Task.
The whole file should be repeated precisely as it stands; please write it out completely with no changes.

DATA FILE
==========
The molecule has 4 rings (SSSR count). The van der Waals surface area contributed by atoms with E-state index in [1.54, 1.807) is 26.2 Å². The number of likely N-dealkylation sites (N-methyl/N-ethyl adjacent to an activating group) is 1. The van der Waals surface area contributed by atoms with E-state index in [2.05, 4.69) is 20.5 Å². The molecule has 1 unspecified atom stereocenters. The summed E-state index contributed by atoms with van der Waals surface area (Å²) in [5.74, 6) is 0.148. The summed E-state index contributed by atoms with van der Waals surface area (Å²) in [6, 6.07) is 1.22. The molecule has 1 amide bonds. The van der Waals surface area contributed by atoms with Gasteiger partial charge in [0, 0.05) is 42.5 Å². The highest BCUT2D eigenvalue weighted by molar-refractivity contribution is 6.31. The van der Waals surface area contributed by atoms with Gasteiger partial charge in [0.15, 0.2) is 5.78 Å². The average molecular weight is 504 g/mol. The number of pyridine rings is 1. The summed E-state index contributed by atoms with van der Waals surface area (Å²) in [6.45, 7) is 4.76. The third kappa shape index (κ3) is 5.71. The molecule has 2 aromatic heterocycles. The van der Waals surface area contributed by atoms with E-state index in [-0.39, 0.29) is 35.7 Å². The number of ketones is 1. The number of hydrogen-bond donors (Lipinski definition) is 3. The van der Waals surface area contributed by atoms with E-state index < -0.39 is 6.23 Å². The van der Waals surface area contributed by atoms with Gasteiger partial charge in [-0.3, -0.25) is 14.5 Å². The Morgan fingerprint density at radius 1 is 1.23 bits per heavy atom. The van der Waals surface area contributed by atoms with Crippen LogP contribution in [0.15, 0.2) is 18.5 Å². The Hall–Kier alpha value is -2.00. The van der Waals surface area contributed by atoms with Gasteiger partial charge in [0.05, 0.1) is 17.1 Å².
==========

The molecule has 4 rings (SSSR count). The van der Waals surface area contributed by atoms with E-state index in [1.54, 1.807) is 26.2 Å². The number of likely N-dealkylation sites (N-methyl/N-ethyl adjacent to an activating group) is 1. The van der Waals surface area contributed by atoms with E-state index in [2.05, 4.69) is 20.5 Å². The molecule has 1 unspecified atom stereocenters. The summed E-state index contributed by atoms with van der Waals surface area (Å²) in [5.74, 6) is 0.148. The summed E-state index contributed by atoms with van der Waals surface area (Å²) in [6, 6.07) is 1.22. The molecule has 1 amide bonds. The van der Waals surface area contributed by atoms with Gasteiger partial charge in [0, 0.05) is 42.5 Å². The highest BCUT2D eigenvalue weighted by molar-refractivity contribution is 6.31. The van der Waals surface area contributed by atoms with Gasteiger partial charge in [0.15, 0.2) is 5.78 Å². The average molecular weight is 504 g/mol. The number of pyridine rings is 1. The summed E-state index contributed by atoms with van der Waals surface area (Å²) in [6.45, 7) is 4.76. The third kappa shape index (κ3) is 5.71. The molecule has 2 aromatic heterocycles. The van der Waals surface area contributed by atoms with E-state index in [-0.39, 0.29) is 35.7 Å². The number of ketones is 1. The number of hydrogen-bond donors (Lipinski definition) is 3. The van der Waals surface area contributed by atoms with E-state index < -0.39 is 6.23 Å². The van der Waals surface area contributed by atoms with Gasteiger partial charge in [-0.3, -0.25) is 14.5 Å². The Morgan fingerprint density at radius 1 is 1.23 bits per heavy atom. The van der Waals surface area contributed by atoms with Crippen LogP contribution in [0.15, 0.2) is 18.5 Å². The Hall–Kier alpha value is -2.00. The van der Waals surface area contributed by atoms with Gasteiger partial charge in [0.05, 0.1) is 17.1 Å².